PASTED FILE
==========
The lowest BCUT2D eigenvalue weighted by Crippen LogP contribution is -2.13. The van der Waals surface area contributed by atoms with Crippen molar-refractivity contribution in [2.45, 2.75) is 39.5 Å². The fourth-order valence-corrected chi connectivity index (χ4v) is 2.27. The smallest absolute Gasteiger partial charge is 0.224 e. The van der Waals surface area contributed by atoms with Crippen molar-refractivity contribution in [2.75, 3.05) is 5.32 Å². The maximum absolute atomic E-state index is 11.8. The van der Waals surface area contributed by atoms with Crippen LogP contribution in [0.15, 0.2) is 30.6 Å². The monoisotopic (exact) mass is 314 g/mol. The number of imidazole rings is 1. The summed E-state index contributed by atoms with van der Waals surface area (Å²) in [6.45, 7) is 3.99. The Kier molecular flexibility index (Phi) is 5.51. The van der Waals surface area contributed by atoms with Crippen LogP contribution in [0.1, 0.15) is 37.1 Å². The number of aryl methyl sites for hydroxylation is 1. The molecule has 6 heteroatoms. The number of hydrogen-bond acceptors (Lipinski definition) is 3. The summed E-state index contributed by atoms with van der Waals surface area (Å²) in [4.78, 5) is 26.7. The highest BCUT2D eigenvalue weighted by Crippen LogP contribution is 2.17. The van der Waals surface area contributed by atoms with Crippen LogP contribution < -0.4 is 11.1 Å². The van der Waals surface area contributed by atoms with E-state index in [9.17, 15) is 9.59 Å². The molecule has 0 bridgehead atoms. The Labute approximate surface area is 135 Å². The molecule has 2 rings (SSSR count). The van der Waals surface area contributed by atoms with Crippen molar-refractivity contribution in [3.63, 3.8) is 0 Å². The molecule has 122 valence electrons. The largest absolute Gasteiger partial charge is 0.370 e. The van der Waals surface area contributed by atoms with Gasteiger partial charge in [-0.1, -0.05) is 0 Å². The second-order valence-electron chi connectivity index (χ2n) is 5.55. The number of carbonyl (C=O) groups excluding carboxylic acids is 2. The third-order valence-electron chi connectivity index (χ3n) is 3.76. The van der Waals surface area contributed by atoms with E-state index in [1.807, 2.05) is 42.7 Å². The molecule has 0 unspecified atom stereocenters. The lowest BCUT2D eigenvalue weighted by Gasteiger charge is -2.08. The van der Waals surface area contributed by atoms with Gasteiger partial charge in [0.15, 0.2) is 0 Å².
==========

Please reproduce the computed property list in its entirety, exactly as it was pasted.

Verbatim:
The lowest BCUT2D eigenvalue weighted by Crippen LogP contribution is -2.13. The van der Waals surface area contributed by atoms with Crippen molar-refractivity contribution in [2.45, 2.75) is 39.5 Å². The fourth-order valence-corrected chi connectivity index (χ4v) is 2.27. The smallest absolute Gasteiger partial charge is 0.224 e. The van der Waals surface area contributed by atoms with Crippen molar-refractivity contribution in [2.75, 3.05) is 5.32 Å². The maximum absolute atomic E-state index is 11.8. The van der Waals surface area contributed by atoms with Crippen LogP contribution in [0.15, 0.2) is 30.6 Å². The monoisotopic (exact) mass is 314 g/mol. The number of imidazole rings is 1. The summed E-state index contributed by atoms with van der Waals surface area (Å²) in [6.45, 7) is 3.99. The Kier molecular flexibility index (Phi) is 5.51. The van der Waals surface area contributed by atoms with Crippen LogP contribution in [0.1, 0.15) is 37.1 Å². The number of aryl methyl sites for hydroxylation is 1. The molecule has 6 heteroatoms. The number of hydrogen-bond acceptors (Lipinski definition) is 3. The summed E-state index contributed by atoms with van der Waals surface area (Å²) in [4.78, 5) is 26.7. The highest BCUT2D eigenvalue weighted by Crippen LogP contribution is 2.17. The van der Waals surface area contributed by atoms with Crippen LogP contribution < -0.4 is 11.1 Å². The van der Waals surface area contributed by atoms with E-state index in [9.17, 15) is 9.59 Å². The molecule has 0 bridgehead atoms. The Labute approximate surface area is 135 Å². The molecule has 2 rings (SSSR count). The van der Waals surface area contributed by atoms with Crippen molar-refractivity contribution in [3.63, 3.8) is 0 Å². The molecule has 122 valence electrons. The largest absolute Gasteiger partial charge is 0.370 e. The van der Waals surface area contributed by atoms with Gasteiger partial charge in [-0.1, -0.05) is 0 Å². The second-order valence-electron chi connectivity index (χ2n) is 5.55. The number of carbonyl (C=O) groups excluding carboxylic acids is 2. The third-order valence-electron chi connectivity index (χ3n) is 3.76. The van der Waals surface area contributed by atoms with E-state index in [1.807, 2.05) is 42.7 Å². The molecule has 0 unspecified atom stereocenters. The lowest BCUT2D eigenvalue weighted by Gasteiger charge is -2.08. The van der Waals surface area contributed by atoms with Gasteiger partial charge in [0.15, 0.2) is 0 Å².